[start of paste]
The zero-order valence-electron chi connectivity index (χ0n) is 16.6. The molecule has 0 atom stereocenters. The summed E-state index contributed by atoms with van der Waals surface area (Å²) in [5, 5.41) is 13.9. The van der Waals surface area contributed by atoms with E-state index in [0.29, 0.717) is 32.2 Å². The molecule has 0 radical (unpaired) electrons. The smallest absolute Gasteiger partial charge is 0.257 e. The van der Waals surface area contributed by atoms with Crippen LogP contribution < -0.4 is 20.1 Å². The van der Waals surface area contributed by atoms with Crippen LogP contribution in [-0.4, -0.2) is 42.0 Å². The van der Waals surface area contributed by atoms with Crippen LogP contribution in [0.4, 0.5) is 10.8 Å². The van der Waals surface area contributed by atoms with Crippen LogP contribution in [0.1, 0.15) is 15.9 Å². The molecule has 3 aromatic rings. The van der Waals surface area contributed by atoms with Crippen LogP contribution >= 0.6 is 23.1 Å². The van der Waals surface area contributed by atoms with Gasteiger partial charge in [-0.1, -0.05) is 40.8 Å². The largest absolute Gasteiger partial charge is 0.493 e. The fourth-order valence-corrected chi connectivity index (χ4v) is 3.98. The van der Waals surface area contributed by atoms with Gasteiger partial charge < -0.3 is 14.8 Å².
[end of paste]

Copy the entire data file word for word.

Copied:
The zero-order valence-electron chi connectivity index (χ0n) is 16.6. The molecule has 0 atom stereocenters. The summed E-state index contributed by atoms with van der Waals surface area (Å²) in [5, 5.41) is 13.9. The van der Waals surface area contributed by atoms with E-state index in [0.29, 0.717) is 32.2 Å². The molecule has 0 radical (unpaired) electrons. The smallest absolute Gasteiger partial charge is 0.257 e. The van der Waals surface area contributed by atoms with Crippen LogP contribution < -0.4 is 20.1 Å². The van der Waals surface area contributed by atoms with Crippen LogP contribution in [-0.4, -0.2) is 42.0 Å². The van der Waals surface area contributed by atoms with Crippen LogP contribution in [0.4, 0.5) is 10.8 Å². The van der Waals surface area contributed by atoms with Crippen LogP contribution in [0.1, 0.15) is 15.9 Å². The molecule has 3 aromatic rings. The van der Waals surface area contributed by atoms with Crippen LogP contribution >= 0.6 is 23.1 Å². The van der Waals surface area contributed by atoms with Gasteiger partial charge in [-0.1, -0.05) is 40.8 Å². The largest absolute Gasteiger partial charge is 0.493 e. The fourth-order valence-corrected chi connectivity index (χ4v) is 3.98. The van der Waals surface area contributed by atoms with Gasteiger partial charge < -0.3 is 14.8 Å².